Adam Diegel has made a home for himself with opera companies around the world. He’s performed in Wagner’s Das Rheingold at the Metropolitan Opera, sung Don José in Bizet’s Carmen with San Francisco, and will appear with Nashville Opera this weekend, starring as Lieutenant Pinkerton in the season opening production of Puccini’s Madame Butterfly.
Will: Singing Pinkerton in Madame Butterfly has become one of your signature roles. We regularly see mature caucasian actresses sing the role of the 15-year-old Cio-Cio San. But even as we live in an era with colorblind casting, there’s something unique about being a half-German / half-Korean artist singing a role that embodies the worst of American / Western imperialism. Is your approach to the role made any different by your heritage or is it simply a matter of playing the part?
Diegel: A little bit of both. It’s funny… the irony… my father is American-German and my mother is Korean and they met while he was stationed in Korea. I’m the youngest of two and we moved to the states when I was two years old. There’s not a lot of my life that can relate to Korean culture, although I obviously know so much about Korean culture.
I don’t, for better for worse, see myself as Korean, mostly American. And it is, especially these days in opera and other art forms, not requisite, but kind of ‘heavy air quotes’ preferred that the person look like the role.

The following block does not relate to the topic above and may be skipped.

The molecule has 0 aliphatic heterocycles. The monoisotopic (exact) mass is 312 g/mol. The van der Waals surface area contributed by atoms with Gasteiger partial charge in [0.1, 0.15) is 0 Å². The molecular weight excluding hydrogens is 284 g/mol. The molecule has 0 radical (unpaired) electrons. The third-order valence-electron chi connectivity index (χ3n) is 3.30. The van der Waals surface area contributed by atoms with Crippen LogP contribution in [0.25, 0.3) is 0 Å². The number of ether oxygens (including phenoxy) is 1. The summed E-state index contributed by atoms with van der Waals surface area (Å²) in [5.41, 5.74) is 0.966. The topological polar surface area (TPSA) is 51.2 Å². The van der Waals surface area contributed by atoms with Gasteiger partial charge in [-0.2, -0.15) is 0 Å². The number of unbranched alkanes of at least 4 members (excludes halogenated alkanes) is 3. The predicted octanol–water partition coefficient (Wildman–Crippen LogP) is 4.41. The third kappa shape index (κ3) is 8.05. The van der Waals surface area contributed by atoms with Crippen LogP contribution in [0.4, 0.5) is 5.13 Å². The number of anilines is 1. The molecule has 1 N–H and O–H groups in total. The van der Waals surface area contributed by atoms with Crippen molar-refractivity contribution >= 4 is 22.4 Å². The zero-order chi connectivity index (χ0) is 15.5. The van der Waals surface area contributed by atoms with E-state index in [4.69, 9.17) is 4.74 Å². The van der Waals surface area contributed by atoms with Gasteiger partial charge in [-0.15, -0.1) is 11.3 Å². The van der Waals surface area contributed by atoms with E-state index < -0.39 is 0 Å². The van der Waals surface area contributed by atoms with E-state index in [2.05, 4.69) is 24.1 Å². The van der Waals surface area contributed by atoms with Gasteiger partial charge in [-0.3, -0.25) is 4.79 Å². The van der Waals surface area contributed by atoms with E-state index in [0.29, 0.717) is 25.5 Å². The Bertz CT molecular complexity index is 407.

My only answer or rationalization for this is that the voice has to speak before the aesthetics, the physical aesthetics. Puccini is known for a really, really deep and full orchestra sound. And you need a voice that can carry over 70 instruments in the orchestra pit. There’s a lot of brass, there’s a lot of winds, they’re all doubled, which just intensifies the sound. And if you don’t have a voice with the quality to really carry through the orchestra, it seems a little lackluster.
Pinkerton is a lieutenant and he’s supposed to be this strong character type. And, for me, the voice has to match that. So there’s that aural aesthetic, if you will, and then there’s just the sheer physical prowess of someone’s voice. It’s a really tough position for companies to be in, but that’s how I approach it.